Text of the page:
However, there is a key difference between not requiring much and needing nothing. True, you can plant and forget about your cactus to middling results. But if you want a thriving specimen with a spectacular growing habit, you’ll have to put in a little effort.
There are two main categories of cacti when it comes to cultivation. Cacti have evolved to deal with semi-desert or drought conditions and epiphytic cacti. Most types of cacti or the ‘typical’ cacti fall under the semi-desert category. Therefore, we’ll mainly cover the needs of these cactus plants. However, do note that epiphytic cacti need a different care regimen entirely.
All cacti need some degree of sunlight to thrive. The amount of sunlight your cactus needs will depend on the species. Some cacti, such as the common desert cacti, can tolerate full sun for long periods. Others, like the subtropical epiphytes, need filtered light or dappled shade.
It is generally best to give too much sunlight rather than too little. Cacti exposed to too much sunlight can get sunburned, which manifests as brown or red patches on the plant’s skin, which is immediately apparent.
If your cactus is getting too much sun, move it to a location with less light.
A common misconception is that desert cacti don’t need shade. Depending on the species, this is simply not true. Even a true cactus or a typical cactus can’t tolerate direct sunlight all of the time.
The type of potting medium you use for your cactus is essential. Cacti need their potting medium to have two main characteristics to be satisfactory: Good Drainage and Good Airflow.
Cacti need well-draining soil that doesn’t hold onto moisture too much. The best type of solution is to use a sandy or gravelly loam. You can also use a potting mix specifically designed for cacti and succulents.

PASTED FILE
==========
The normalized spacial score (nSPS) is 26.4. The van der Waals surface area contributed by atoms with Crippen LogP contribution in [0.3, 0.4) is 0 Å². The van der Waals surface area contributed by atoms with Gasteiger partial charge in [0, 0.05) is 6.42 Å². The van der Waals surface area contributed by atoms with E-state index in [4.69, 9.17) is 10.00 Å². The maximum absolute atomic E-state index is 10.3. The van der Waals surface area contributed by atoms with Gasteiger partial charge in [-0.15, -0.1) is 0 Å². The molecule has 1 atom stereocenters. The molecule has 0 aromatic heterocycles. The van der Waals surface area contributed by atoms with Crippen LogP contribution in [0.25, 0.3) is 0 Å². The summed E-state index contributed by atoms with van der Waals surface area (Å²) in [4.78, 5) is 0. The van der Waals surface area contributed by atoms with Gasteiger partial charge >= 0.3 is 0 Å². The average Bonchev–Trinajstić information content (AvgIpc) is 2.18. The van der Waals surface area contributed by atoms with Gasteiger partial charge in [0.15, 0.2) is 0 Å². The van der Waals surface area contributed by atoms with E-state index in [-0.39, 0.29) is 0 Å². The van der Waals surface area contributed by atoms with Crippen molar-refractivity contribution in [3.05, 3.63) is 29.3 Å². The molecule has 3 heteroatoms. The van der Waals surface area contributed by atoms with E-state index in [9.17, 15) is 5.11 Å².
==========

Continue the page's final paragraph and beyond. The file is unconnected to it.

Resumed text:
There is some disagreement among gardeners on whether or not it’s okay to add organic material to a cactus mix. However, to be safe, use as little organic material as possible to promote better drainage.
If you’re unsure whether the type of soil on hand will work, simply do a test by filling a pot with the soil in question and giving it a good watering. If the water drains quickly, the soil is probably suitable. However, if the water stands on top of the soil or drains very slowly, it’s not ideal, and you should look for something else. Another option is to mix cactus potting mix with perlite or sand in a 1:1 ratio.
If you’re planting your cactus in the ground, ensure the location has suitable drainage. If not, consider growing your cactus in a raised bed.
How often to water your cactus will depend on the size, type, and age of the plant and the climate conditions. In general, desert cacti need to be watered about once every couple of weeks during the growing season (spring and summer). Epiphytic cacti must be watered more frequently, about 2-3 times a week.
Avoid overwatering at all costs. No easier way to kill your cactus than to water it needlessly.
To water your cactus, simply give it a good soaking until water runs out of the drainage holes you’ve drilled in the bottom of the pot. Then, allow the plant to drain thoroughly, and don’t let it sit in water. If you’re uncertain whether your cactus needs water, it’s best to wait another day or two before watering again.
During the winter, most cacti will go into a state of dormancy and need very little water. Once every month or so should be sufficient.
Most cacti come from warm, arid environments and, as such, can’t tolerate cold temperatures for extended periods. Therefore, if the temperature drops below 40 degrees Fahrenheit (4 degrees Celsius), it’s time to bring your plant indoors.
The vast diversity in the Cactus family ensures not everything holds true for every cactus.
But in most scenarios, maintaining the temperature between 40-50 degrees Fahrenheit (4-10 degrees Celsius) is the safe zone. No cactus will die in this zone, and you’re generally safe.
Cacti also don’t like sudden temperature changes. So, if you need to move your plant indoors, make sure to do so gradually over a week or two. Giving the plant plenty of time to adjust to its new environment and avoid shock.
Some cacti are cold hardy while others are highly cold-sensitive. Find out which one your cactus is to care for correctly.